Saturday, March 12, 2016

The Agile Misconceptions

I’m on my way home from a great SharePoint Saturday event in Ottawa Canada, where I attended an amazing session by  on "Leading Practices for Planning and Implementing a SharePoint Environment".  His guidance around requirements gathering, stakeholder engagement, technical roll-out, governance, and adoption was excellent.  However, when he was comparing waterfall to agile project management approaches, I was surprised at some of the comments and questions that were raised by the audience during his presentation.  Agile has been around for some time, but I find that there are still some common misconceptions around what Agile really means, which compelled me to share my thoughts on the topic.  Here are some of the classic examples

The Invisible Client
Some clients expect to give you their requirements and then deliver a project that will meet their needs.  In most cases, if you deliver to your client exactly what they ask for, they will realize that what they asked for is different from what they need.

Agile projects run in short iterations called sprints, which typically last 2-4 weeks.  At the start of each sprint, there is prioritization and refinement of user stories (that’s agile requirements) to ensure the developers know what they need to work on.  At the end of the sprints, you review the solution with the client and give them a chance to provide feedback.  With these iterations happening throughout the project, it’s important that you get the necessary participation from your client.  As well, there may be questions that need answers while a sprint is in mid-flight.  If your client is not available, your sprints and overall delivery are bound to delay and fail.

Change Happens!
If your client is expecting to get all the requirements they defined in their scope, STOP!

Clients are often stuck in the past where they commit to a budget and timeline and expect a certain set of scope (if not more!)  This reality works when you are executing your project using a waterfall approach. However, when you’re agile, your scope is, and will most likely change throughout the project.  When discussing the budget, time, and scope with the client, you need to make them aware that the budget is assumed fixed. The timeline, which is broken down into sprints will vary based on the resources required for each sprint but is directly controlled by the budget.  Scope, on the other hand, is flexible.  Create your backlog of user stories and review them at the start of each sprint.  The only certainty of scope should be what gets delivered in the current sprint.  Everything after that is subject to change.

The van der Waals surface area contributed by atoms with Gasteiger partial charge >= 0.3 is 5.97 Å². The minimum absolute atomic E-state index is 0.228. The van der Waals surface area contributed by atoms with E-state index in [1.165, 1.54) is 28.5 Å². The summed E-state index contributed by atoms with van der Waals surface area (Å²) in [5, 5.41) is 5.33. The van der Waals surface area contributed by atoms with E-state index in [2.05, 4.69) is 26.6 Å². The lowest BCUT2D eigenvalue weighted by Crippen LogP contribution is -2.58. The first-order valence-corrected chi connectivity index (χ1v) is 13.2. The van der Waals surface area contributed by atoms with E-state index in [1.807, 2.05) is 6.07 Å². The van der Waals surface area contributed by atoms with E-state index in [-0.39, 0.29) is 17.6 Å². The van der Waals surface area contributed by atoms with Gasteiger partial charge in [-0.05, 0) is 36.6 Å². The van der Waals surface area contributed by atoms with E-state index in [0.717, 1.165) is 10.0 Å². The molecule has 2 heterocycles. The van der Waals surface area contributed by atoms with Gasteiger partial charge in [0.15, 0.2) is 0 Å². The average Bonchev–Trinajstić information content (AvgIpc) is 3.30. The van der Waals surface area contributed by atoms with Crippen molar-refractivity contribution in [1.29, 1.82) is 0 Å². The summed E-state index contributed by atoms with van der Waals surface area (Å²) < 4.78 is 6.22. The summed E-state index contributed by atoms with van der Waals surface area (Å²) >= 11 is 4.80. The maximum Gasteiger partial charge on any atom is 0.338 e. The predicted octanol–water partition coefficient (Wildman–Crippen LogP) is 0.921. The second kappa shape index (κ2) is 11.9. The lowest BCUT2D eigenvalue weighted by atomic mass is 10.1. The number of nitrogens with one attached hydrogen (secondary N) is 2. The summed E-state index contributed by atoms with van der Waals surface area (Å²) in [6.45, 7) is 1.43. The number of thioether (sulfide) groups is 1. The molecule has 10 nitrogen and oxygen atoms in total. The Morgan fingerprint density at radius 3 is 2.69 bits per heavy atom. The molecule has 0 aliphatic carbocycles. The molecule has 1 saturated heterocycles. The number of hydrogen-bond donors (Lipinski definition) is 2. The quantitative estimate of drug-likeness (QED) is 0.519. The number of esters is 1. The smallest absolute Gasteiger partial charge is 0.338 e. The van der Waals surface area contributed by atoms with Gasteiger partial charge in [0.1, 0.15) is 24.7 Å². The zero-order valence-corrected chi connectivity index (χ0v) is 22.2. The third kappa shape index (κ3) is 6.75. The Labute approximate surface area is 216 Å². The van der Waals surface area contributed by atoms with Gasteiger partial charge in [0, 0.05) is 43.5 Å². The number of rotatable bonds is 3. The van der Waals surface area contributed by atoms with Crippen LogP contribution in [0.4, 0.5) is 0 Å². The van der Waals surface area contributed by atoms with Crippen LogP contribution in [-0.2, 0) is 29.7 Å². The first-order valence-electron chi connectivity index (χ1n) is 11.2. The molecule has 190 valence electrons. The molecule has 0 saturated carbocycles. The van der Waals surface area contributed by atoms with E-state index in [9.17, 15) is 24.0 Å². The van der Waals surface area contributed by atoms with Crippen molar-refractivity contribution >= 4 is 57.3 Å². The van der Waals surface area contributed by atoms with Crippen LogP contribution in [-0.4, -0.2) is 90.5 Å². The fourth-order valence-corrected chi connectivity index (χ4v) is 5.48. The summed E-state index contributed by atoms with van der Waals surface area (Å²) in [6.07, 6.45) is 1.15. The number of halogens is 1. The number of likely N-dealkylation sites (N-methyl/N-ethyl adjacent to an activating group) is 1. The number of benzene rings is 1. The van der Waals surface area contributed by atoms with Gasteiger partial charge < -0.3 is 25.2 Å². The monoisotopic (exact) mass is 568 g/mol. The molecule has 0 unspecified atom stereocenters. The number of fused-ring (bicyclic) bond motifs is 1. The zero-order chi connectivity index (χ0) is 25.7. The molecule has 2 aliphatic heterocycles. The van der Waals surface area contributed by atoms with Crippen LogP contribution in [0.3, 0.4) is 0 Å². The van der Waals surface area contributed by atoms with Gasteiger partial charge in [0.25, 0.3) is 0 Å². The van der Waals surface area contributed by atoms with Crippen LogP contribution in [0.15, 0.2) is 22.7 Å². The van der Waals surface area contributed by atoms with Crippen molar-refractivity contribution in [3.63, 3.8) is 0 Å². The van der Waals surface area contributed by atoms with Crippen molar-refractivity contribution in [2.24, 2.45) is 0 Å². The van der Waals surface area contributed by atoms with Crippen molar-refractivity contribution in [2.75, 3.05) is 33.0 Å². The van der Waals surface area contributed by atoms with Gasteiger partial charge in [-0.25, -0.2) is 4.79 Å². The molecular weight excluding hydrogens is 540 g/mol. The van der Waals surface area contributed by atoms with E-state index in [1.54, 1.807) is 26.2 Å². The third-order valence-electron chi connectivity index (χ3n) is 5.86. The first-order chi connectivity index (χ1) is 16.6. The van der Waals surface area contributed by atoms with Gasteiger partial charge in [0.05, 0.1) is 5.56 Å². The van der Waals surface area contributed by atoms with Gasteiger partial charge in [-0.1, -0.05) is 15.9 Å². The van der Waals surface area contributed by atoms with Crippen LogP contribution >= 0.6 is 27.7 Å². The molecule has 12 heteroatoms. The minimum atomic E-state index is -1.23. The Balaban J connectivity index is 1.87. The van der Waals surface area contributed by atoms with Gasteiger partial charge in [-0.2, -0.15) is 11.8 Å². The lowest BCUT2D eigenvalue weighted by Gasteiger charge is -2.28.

Don’t Document – Just Code
The whole idea behind agile is to be light-processed and not create any documentation.  Right?  WRONG!!!

Although one of the four core pillars of the Agile Manifesto is “Working Software over Comprehensive Documentation,” it does not mean that you don’t create any documentation.  Yes, you eliminate for the up-front investment of heavy, detailed requirements and/or specifications document.  However, you still need to capture the requirements at a high level as user stories in a backlog and prioritize them with the client.  Once a sprint begins, business and technical details for the sprint tasks also needs to be documented.  You create your document piecemeal as opposed to in one large step.

Agile Requires Smaller Teams
By being agile, you achieve more with fewer people.  That’s like saying you can work twice as fast by having two keyboards.  No true.

The skills required and responsibilities are different.  However, to achieve quality results, you still need to have the right people and allow them the necessary time to complete their work.

I hope my thoughts help clear some of the misconceptions around the topic.  I'd like to hear if anyone else has experiened similar scenarios.  Please reach out to me if you'd like to discuss this further.

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